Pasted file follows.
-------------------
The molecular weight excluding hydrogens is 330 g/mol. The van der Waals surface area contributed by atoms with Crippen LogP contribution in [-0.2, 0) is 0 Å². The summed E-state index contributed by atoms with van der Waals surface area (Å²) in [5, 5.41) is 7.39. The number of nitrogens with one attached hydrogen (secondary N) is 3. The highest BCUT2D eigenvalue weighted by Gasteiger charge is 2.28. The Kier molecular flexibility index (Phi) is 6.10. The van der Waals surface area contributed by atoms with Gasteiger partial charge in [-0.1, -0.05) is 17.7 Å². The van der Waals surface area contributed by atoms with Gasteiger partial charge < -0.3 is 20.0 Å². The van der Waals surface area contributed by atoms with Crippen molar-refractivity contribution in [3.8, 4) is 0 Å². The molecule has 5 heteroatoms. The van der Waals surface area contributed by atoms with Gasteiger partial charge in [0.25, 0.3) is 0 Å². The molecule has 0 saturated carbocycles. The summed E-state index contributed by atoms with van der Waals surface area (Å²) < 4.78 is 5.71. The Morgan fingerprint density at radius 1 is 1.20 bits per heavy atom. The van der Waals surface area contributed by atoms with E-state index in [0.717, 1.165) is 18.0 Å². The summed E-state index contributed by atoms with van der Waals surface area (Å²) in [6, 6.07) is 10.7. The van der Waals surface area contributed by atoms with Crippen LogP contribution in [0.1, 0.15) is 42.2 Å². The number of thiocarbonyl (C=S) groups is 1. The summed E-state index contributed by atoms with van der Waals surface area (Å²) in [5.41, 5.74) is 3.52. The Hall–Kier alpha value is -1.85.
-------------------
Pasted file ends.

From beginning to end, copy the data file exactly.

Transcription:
The molecular weight excluding hydrogens is 330 g/mol. The van der Waals surface area contributed by atoms with Crippen LogP contribution in [-0.2, 0) is 0 Å². The summed E-state index contributed by atoms with van der Waals surface area (Å²) in [5, 5.41) is 7.39. The number of nitrogens with one attached hydrogen (secondary N) is 3. The highest BCUT2D eigenvalue weighted by Gasteiger charge is 2.28. The Kier molecular flexibility index (Phi) is 6.10. The van der Waals surface area contributed by atoms with Gasteiger partial charge in [-0.1, -0.05) is 17.7 Å². The van der Waals surface area contributed by atoms with Gasteiger partial charge < -0.3 is 20.0 Å². The van der Waals surface area contributed by atoms with Crippen molar-refractivity contribution in [3.8, 4) is 0 Å². The molecule has 5 heteroatoms. The van der Waals surface area contributed by atoms with Gasteiger partial charge in [0.25, 0.3) is 0 Å². The molecule has 0 saturated carbocycles. The summed E-state index contributed by atoms with van der Waals surface area (Å²) < 4.78 is 5.71. The Morgan fingerprint density at radius 1 is 1.20 bits per heavy atom. The van der Waals surface area contributed by atoms with E-state index in [0.717, 1.165) is 18.0 Å². The summed E-state index contributed by atoms with van der Waals surface area (Å²) in [6, 6.07) is 10.7. The van der Waals surface area contributed by atoms with Crippen LogP contribution in [0.1, 0.15) is 42.2 Å². The number of thiocarbonyl (C=S) groups is 1. The summed E-state index contributed by atoms with van der Waals surface area (Å²) in [5.41, 5.74) is 3.52. The Hall–Kier alpha value is -1.85.